“I was like, ‘I want that for these kids too,’ because I grew up in disparity and I grew up in a lot of violence,” Sanchez said. “I saw that as an opportunity for other kids to grow.”
Having attended a predominantly white institution after growing up in minority neighborhoods, Salgado — from Chicago’s La Villita neighborhood — said there is a sense that the Latino community feels hidden in Cedar Rapids.
“We both have a voice and the power of our voice is so strong that we're not going to let it not be heard or not use it, especially for these kids,” Salgado said.
Monica Vallejo, vice president of LULAC, has been key to spreading word about the dance group mostly by word-of-mouth. It has grown from fewer than a dozen children to 17 in just a couple of months.
Vallejo said the group used to practice at Delaney Park and now practices out of a garage two days a week and the Northwest Recreation Center once a week. They still are searching for a larger space to host the growing group and accept more participants.
She also wants to raise $5,000 to keep the classes open for all youth, regardless of socioeconomic status, and cover the costs of outfits, shoes and more.
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Asela Zapot, whose 10-year-old daughter, Iveth, is part of the group, said she feels she missed out on learning traditional dances when she was growing up. She is proud to see her daughter learn and share in this part of their culture.
“I cannot wait for that day,” Zapot said, referring to the Sept. 18 performance. “I think they’re going to look so beautiful.”
Someday, Sanchez said she hopes to see the dance group morph into a resource center that provides mental health services, violence prevention and intervention, Medicaid and legal resources to any Latino who comes to Iowa and needs help navigating barriers to critical services.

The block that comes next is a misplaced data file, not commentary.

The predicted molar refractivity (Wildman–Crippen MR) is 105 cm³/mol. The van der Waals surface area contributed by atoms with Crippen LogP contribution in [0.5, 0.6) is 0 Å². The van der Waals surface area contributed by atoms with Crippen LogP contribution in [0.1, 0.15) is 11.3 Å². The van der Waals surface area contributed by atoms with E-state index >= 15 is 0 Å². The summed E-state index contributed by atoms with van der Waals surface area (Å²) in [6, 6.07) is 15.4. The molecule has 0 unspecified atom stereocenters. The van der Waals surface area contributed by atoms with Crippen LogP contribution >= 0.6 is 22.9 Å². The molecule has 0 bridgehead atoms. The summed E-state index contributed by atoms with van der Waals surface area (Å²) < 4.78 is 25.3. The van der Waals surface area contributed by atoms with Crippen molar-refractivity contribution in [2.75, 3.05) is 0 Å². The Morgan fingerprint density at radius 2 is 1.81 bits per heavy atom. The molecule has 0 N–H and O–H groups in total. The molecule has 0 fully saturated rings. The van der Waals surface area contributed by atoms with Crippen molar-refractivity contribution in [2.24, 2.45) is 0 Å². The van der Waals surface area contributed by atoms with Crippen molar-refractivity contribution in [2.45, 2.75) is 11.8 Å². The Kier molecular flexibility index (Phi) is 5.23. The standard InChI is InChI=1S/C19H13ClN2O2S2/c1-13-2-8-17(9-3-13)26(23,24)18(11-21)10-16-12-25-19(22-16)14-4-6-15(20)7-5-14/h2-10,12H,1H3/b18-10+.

For now, for the first time, these 17 Latino kids have a program tailored to their culture.
Pilar Ligunas Perez, 12, and Alicia Burgos Guzman, 11, both said they were proud to be part of the historic troupe.
“I like to be different than anybody else, having different things and different traditions,” Ligunas Perez said.
The dance “represents who we are,” Burgos Guzman said: “It’s going to be special since we’re the first group doing it.”
Sanchez said she is nervous for the big performance, fearing the kids will be shunned by “people who don’t look like them.” But the children are ready to step into the spotlight and say, “We're here,” teaching all kids they have a voice as Latinos in the United States.
“It shows these little kids that they have a voice and they are strong enough to teach younger generations and to teach the older generations that it's OK to be different,” Sanchez said. “It's OK to come from different backgrounds, because ultimately we merge together and we're all one.”